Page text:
- “Anna Lytical,” the drag queen persona of Google engineer Billy Jacobson, has a YouTube channel teaching beginners how to code.
- The aim of the channel is to make coding inclusive:“If we do not take part in building the technology around us then we will not be represented in it,” Anna Lytical said.
- Visit BusinessInsider.com for more stories.
A Google engineer is using his drag persona to teach novices how to code on YouTube.
The engineer, Billy Jacobson, began performing as “Anna Lytical” almost two years ago, but only launched the YouTube channel four months ago. The name Anna Lytical is a nod to his personality. “I’ll always be analytical even if I’m not Anna Lytical,” Jacobson said in an interview with Megan Friedman for Google’s Passion Projects series about employees.
“I’m a drag queen and a software engineer, and I want you – queer person, feminine person, woman, anyone who supports this – I want you to learn how to code,” Anna Lytical says in a January video titled “ATTENTION QUEENS: learn to code & take over the world w/ me.”
“Technology is all around us, the websites we use, the apps we use. If we do not take part in building the technology around us then we will not be represented in it,” Anna Lytical continues.
Anna Lytical goes on to outline the lack of representation we’re already seeing in technology, like getting on a dating app and then finding that it doesn’t fit your needs correctly, or filling out a form that only gives you two gender options. This exclusivity of technology can be ameliorated by code, and having diverse coders to program it, Anna Lytical says.
“We’re going to build websites together, we’re going to build apps together. For now, I’ll be your representation: I’ll build the kinds of apps we want to see in the world, I’ll use the references we know,” Anna Lytical concludes.
The genesis of Anna Lytical
“A few years ago, I was feeling kind of lost in New York City, a city I’d grown up in and, at one point, felt so connected to,” Jacobson said in an interview with Business Insider. “One way I’d felt connected to New York was through performances.”
Around the same time, he began re-watching “RuPaul’s Drag Race” and consequently attending drag shows in the city.
“There’s something about it that really drew me in,” Jacobson said. “I saw a place where I’d get to have a queer, LGBT audience, and get to do whatever I wanted.”
And so Anna Lytical was conceived.
Anna Lytical appeared in around 10 performances, first doing traditional drag acts, à la lip sync, but then beginning to mix in skills Jacobson acquired through his day job as an engineer.
On Halloween at one of Anna Lytical’s haunts, Pieces gay bar in Greenwich Village, Anna Lytical did a performance mashing up “Charlie and the Chocolate Factory” and the song “Blue” by Marina and the Diamonds. Anna Lytical made a blue dress with an explosive baking soda and vinegar mix that would inflate the outfit when she removed her belt, just like the Willy Wonka character of Violet Beauregarde, who physically swells into a giant blueberry when she eats a three-course dinner chewing gum with a blueberry pie dessert.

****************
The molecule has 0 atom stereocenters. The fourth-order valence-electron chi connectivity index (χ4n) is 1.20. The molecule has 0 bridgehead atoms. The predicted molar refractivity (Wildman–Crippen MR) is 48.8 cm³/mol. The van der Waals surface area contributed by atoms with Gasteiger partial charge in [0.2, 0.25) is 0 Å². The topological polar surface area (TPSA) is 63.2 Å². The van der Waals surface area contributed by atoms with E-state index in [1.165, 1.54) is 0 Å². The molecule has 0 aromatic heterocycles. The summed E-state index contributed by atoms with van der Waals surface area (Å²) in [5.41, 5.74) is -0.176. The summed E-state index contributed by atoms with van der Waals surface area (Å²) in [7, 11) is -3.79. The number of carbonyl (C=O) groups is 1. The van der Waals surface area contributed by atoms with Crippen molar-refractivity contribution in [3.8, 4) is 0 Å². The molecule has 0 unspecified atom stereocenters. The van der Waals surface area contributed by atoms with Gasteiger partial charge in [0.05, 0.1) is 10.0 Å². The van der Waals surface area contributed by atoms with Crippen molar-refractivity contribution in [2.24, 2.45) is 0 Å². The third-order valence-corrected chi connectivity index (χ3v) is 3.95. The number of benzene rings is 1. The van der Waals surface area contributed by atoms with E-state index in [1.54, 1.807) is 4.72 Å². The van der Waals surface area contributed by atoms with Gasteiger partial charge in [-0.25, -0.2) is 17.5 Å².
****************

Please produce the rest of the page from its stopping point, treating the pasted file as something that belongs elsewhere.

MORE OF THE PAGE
Anna Lytical eventually went on hiatus, as Jacobson found drag competitions to be physically taxing – before even hitting the stage, it takes two hours for Anna Lytical to do makeup, hair, and clothes – but work soon sparked an idea for Anna Lytical’s next venture.
“I work in developer relations at Google, so it’s our job to explain to other engineers how to use our tech, and that inspired me a little,” Jacobson explained. “People on my team make videos to show how to use the Google Cloud products, so (I thought) maybe there’s something here to do with my drag.”
Enter Anna Lytical, the queen of code.
“I look at drag queens, and they are problem solvers.”
Anna Lytical think of the YouTube channel, which currently has more than 1,400 subscribers, as a college for coding, with each video series serving as a class. The current series, “Beyond Binary: Intro to Computer Science,” launched on Wednesday. In it, Anna Lytical teaches in a self-described Suze Orman-meets-Rachel Maddow look, blazer and all. The series will be all about creative problem solving with code.
Anna Lytical’s videos marry drag culture and queer culture with coding concepts: “Show off your sickening MUG: Adding images to your site,” “As queer people, we get to choose our family…our font-family: Intro to Google fonts,” and “Programming is a construct, TEAR IS APART: Is HTML Programming?” are just some of the tutorial titles.
Inclusivity and representation are the ultimate goals of Anna Lytical’s videos, with the intended audience being folks who are often at the periphery of computer science.
“The people I’m trying to target are young queer artists,” Anna Lytical said. “I see these people who might be doing drag as their art – makeup, sewing, styling wigs – or LGBT people who are making fan art for their favourite diva. The skills that they need, that they (already) have to do all these things, translate so well into those skills you need to be a good engineer.”
“I look at drag queens, and they are problem solvers. They have $US5 and they want to make an outfit, they’re going to make something gorgeous,” Anna Lytical continued. “Creative problem solving is what makes a good engineer, so if I can show that to someone who is already doing that kind creative problem solving, hopefully I can get some of them into the world of tech.”
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